Flecked with the shade of bar and grate within my lonely cell;
The hoar-frost melted on the wall, and upward from the street
Came careless laugh and idle word, and tread of passing feet.
At length the heavy
bolts fell back, my door was open cast,
And slowly at the sheriff's side, up the long street I passed;
I heard the murmur round me, and felt, but dared not see,
How, from every door and window, the people gazed on me.
And doubt and fear
fell on me, shame burned upon my cheek,
Swam earth and sky around me, my trembling limbs grew weak:
'O Lord! support they handmaid; and from her soul cast out
The fear of man, which brings a snare, the weakness and the doubt.'
Then the dreary
shadows scattered, like a cloud in morning's breeze,
And a low deep voice within me seemed whispering words like these:
Though thy earth be as the iron, and thy heaven a brazen wall,
Trust still His loving-kindness whose power is over all.'
We paused at length,
where at my feet the sunlit waters broke
On glaring reach of shining beach, and shining wall of rock;
The merchant-ships lay idly there, in hard clear lines on high,
Tracing with rope and slender spar their network on the sky.
And there were
ancient citizens, cloak-wrapped and grave and cold,
And grim and stout sea-captains with faces bronzed and old,
And on his horse, with Rawson, his cruel clerk at hand,
Sat dark and haughty Endicott, the ruler of the land.
And poisoning with
his evil words the ruler's ready ear,
The priest leaned o'er his saddle, with laugh and scoff and jeer;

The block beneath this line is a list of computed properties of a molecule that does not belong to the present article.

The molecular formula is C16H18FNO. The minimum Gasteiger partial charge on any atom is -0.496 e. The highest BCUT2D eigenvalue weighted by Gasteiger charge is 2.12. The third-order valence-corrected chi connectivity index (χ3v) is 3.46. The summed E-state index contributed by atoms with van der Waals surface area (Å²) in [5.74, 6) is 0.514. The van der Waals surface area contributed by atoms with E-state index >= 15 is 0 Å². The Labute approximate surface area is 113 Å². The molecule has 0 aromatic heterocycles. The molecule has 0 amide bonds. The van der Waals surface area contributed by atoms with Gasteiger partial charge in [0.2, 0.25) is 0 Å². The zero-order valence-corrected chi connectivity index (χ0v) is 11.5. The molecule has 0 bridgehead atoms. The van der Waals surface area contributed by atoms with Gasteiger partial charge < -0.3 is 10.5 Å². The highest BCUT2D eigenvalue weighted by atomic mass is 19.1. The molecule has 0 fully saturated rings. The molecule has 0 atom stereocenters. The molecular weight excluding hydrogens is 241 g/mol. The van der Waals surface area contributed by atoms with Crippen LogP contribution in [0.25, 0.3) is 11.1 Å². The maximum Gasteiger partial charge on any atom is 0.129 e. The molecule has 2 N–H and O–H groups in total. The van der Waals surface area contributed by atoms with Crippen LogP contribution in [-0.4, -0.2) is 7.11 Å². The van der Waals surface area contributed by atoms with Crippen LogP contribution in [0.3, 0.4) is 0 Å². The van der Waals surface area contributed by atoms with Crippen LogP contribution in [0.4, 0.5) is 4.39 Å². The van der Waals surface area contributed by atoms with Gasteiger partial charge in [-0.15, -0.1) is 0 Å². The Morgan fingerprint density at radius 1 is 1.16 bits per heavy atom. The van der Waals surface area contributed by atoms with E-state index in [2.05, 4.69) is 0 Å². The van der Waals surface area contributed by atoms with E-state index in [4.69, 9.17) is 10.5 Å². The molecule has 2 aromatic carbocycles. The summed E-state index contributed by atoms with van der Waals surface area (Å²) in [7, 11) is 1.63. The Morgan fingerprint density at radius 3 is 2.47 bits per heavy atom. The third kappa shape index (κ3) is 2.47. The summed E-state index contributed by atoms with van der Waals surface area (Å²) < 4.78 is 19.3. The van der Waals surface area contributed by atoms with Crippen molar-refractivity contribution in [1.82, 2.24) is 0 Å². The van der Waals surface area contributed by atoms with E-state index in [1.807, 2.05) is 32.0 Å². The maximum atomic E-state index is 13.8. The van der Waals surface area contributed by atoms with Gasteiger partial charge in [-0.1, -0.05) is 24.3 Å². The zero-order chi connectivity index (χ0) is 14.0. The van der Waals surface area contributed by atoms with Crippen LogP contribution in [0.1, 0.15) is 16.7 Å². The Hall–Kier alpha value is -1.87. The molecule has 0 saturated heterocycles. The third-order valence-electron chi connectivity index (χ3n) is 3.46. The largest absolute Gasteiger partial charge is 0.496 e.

It stirred my soul, and from my lips the seal of silence broke,
As if through woman's weakness a warning spirit spoke.
I cried, 'The Lord
rebuke thee, thou smiter of the meek,
Thou robber of the righteous, thou trampler of the weak!
Go light the dark, cold hearth-stones,--go turn the prison lock
Of the poor hearts thou hast hunted, thou wolf amid the flock!'
Dark lowered the
brows of Endicott, and with a deeper red
O'er Rawson's wine-empurpled cheek the flush of anger spread;
Good people,' quoth the white-lipped priest, 'heed not her words so
Her Master speaks within her,--the Devil owns his child!'
But gray heads shook,
and young brows knit, the while the sheriff read
That law the wicked rulers against the poor have made,
Who to their house of Rimmon and idol priesthood bring
No bended knee of worship, nor gainful offering.
Then to the stout
sea-captains the sheriff turning said,--
'Which of ye, worthy seamen, will take this Quaker maid?
In the Isle of fair Barbadoes, or on Virginia's shore,
You may hold her at a higher price than Indian girl or Moor.'
Grim and silent stood
the captains; and when again he cried,
Speak out, my worth seamen!'--no voice, no sign replied;
But I felt a hard hand press my own, and kind words met my ear,--
God bless thee, and preserve thee, my gentle girl and dear!'
A weight seemed
lifted from my heart, a pitying friend was nigh,--
I felt it in his hard, rough hand, and saw it in his eye;
And when again the sheriff spoke, that voice, so kind to me,
Growled back its stormy answer like the roaring of the sea,--
Pile my ship with
bars of silver, pack with coins of Spanish gold,
From keel-piece up to deck-plank, the roomage of her hold,
By the living God who made me!--I would sooner in your bay
Sink ship and crew and cargo, than bear this child away!'
Well answered, worthy
captain, shame on their cruel laws!'